Sound could replace lasers in surgery

Moving from HOT to HAT, a dazzling new acoustic technology.

  • Scientists announce the ability to simultaneously manipulate individual levitated objects.
  • Using high-frequency sound waves may provide a safer alternative to laser microsurgery.
  • Video of the research looks like a cartoon, but it's all real.
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Algorithmic catastrophe: How news feeds reprogram your mind and habits

The most powerful editors in the world? Algorithms.

  • According to a Pew Research poll, 45% of U.S. adults get at least some of their news from Facebook, with half of that amount using Facebook as their only news outlet.
  • Algorithms on social media pick what people read. There's worry that social media algorithms are creating filter bubbles, so that they never have to read something they don't agree with and thus cause tribal thinking and confirmation bias.
  • The Charles Koch Foundation is committed to understanding what drives intolerance and the best ways to cure it. The foundation supports interdisciplinary research to overcome intolerance, new models for peaceful interactions, and experiments that can heal fractured communities. For more information, visit charleskochfoundation.org/courageous-collaborations.
  • The opinions expressed in this video do not necessarily reflect the views of the Charles Koch Foundation, which encourages the expression of diverse viewpoints within a culture of civil discourse and mutual respect.
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The decentralized web will be as big a game changer as the internet was in the '90s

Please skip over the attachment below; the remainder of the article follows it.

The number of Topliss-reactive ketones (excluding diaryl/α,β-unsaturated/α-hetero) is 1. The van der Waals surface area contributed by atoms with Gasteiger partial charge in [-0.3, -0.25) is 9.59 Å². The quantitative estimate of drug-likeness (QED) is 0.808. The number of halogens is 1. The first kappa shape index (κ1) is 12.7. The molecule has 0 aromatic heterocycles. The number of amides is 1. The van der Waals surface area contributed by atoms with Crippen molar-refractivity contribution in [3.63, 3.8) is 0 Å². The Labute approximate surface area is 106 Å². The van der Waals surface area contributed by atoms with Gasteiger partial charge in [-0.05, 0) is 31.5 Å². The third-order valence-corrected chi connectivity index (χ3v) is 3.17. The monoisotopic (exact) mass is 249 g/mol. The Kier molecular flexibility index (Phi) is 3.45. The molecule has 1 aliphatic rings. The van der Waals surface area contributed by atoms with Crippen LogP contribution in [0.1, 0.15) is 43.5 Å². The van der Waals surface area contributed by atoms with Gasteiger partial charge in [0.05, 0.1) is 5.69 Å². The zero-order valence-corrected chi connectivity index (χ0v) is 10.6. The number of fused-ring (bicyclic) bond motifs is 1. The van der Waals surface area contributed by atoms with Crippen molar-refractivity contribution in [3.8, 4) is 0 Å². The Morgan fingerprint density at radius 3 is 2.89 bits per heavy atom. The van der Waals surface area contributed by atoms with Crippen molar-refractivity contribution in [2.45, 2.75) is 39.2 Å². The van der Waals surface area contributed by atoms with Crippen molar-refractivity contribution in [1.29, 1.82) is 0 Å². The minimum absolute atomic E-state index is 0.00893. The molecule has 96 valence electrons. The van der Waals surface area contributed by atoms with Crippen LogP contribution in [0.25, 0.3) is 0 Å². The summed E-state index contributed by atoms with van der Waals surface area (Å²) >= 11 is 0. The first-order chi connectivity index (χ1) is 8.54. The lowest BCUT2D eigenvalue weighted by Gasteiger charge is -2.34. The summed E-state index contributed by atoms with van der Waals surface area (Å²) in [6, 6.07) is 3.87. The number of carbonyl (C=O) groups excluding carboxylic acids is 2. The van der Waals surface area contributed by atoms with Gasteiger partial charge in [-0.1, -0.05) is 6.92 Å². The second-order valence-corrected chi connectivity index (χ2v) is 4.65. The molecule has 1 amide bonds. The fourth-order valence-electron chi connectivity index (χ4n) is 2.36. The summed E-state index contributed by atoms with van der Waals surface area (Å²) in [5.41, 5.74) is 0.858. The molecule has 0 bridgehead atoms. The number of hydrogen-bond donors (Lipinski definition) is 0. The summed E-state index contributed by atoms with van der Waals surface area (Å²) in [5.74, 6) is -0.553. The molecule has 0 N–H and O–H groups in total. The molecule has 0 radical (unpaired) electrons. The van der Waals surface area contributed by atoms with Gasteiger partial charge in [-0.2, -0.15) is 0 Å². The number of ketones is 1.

Cryptocurrencies have had their time in the spotlight. Now it's time to focus on solving bigger problems.

  • The internet has witnessed many big developments since it was created. The next big one will be decentralization.
  • Right now, the internet is centralized, which cause many issues, not the least of which is big companies having power over vast amounts of data.
  • Over the past few years there has been a major increase in the number of decentralized projects working on making the decentralized web a reality in the near future.
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"Hi-tech" Russian robot turns out to be a man in a suit

The Russian robot named "Boris", promoted as hi-tech by state tv, was revealed to be an actor.

Technology & Innovation
  • A state-owned channel showed a report on a "robot" which turned out to be an actor in a suit.
  • The robot "Boris" was supposed to be good at math and dancing.
  • Russian journalists who raised questions ultimately found out the truth.
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The opioid crisis is profitable. Blockchain tech can end that.

A tech-minded approach to drug fraud could squash those who enable the deadly opioid crisis.

Videos
  • The same way blockchain technology could end the blood diamond trade, it could also stop those profiting from the opioid crisis by removing the traditional opportunities for drug fraud, explains Hyperledger's Brian Behlendorf.
  • "I tend not to blame the drug taker because I think they're just medicating to meet their needs, it's really the distributors and those writing fake prescriptions and others who are enabling a lot of this crisis, and I think distributed ledger technology can help us understand where there might be abuses in that system."
  • Blockchain technology could also revolutionize health information systems — from harnessing the IoT to ensure patients take their medication at the right time and often enough (drug adherence is a big problem), to checking the credibility of doctors, and not having to cart around a small filing cabinet of your life's medical records every time you change doctors or providers.

Technology will kill the 9-to-5 work week, says Richard Branson

The billionaire entrepreneur predicts the rise of technology will soon force society to rethink the modern work week.

(Photo by Rob Kim/Getty Images)
Technology & Innovation
  • Branson made the argument in a recent blog post published on the Virgin website.
  • The 40-hour work week stems from labor laws created in the early 20th century, and many have said this model is becoming increasingly obsolete.
  • The average American currently works 47 hours per week, on average.
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